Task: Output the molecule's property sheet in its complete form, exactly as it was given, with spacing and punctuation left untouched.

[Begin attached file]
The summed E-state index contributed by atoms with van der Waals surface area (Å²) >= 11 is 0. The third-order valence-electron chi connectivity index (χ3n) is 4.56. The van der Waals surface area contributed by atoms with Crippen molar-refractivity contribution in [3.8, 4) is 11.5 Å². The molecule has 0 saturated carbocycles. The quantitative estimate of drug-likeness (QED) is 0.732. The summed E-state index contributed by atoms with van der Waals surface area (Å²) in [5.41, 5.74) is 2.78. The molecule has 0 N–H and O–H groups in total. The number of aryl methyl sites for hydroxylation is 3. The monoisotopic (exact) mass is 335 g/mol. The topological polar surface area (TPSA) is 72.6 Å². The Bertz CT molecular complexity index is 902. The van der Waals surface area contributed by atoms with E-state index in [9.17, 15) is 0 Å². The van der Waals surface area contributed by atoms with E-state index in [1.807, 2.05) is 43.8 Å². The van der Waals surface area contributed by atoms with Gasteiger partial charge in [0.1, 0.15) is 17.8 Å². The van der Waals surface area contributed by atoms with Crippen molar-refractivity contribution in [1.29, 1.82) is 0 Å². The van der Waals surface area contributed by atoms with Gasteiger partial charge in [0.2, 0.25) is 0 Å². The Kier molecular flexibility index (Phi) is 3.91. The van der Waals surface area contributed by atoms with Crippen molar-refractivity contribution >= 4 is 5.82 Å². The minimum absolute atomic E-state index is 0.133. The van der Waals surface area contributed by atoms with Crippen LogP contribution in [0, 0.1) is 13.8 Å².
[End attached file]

The summed E-state index contributed by atoms with van der Waals surface area (Å²) >= 11 is 0. The third-order valence-electron chi connectivity index (χ3n) is 4.56. The van der Waals surface area contributed by atoms with Crippen molar-refractivity contribution in [3.8, 4) is 11.5 Å². The molecule has 0 saturated carbocycles. The quantitative estimate of drug-likeness (QED) is 0.732. The summed E-state index contributed by atoms with van der Waals surface area (Å²) in [5.41, 5.74) is 2.78. The molecule has 0 N–H and O–H groups in total. The number of aryl methyl sites for hydroxylation is 3. The monoisotopic (exact) mass is 335 g/mol. The topological polar surface area (TPSA) is 72.6 Å². The Bertz CT molecular complexity index is 902. The van der Waals surface area contributed by atoms with E-state index in [9.17, 15) is 0 Å². The van der Waals surface area contributed by atoms with E-state index in [1.807, 2.05) is 43.8 Å². The van der Waals surface area contributed by atoms with Gasteiger partial charge in [0.1, 0.15) is 17.8 Å². The van der Waals surface area contributed by atoms with Crippen molar-refractivity contribution in [1.29, 1.82) is 0 Å². The van der Waals surface area contributed by atoms with Gasteiger partial charge in [0.2, 0.25) is 0 Å². The Kier molecular flexibility index (Phi) is 3.91. The van der Waals surface area contributed by atoms with Crippen molar-refractivity contribution >= 4 is 5.82 Å². The minimum absolute atomic E-state index is 0.133. The van der Waals surface area contributed by atoms with Crippen LogP contribution in [0, 0.1) is 13.8 Å².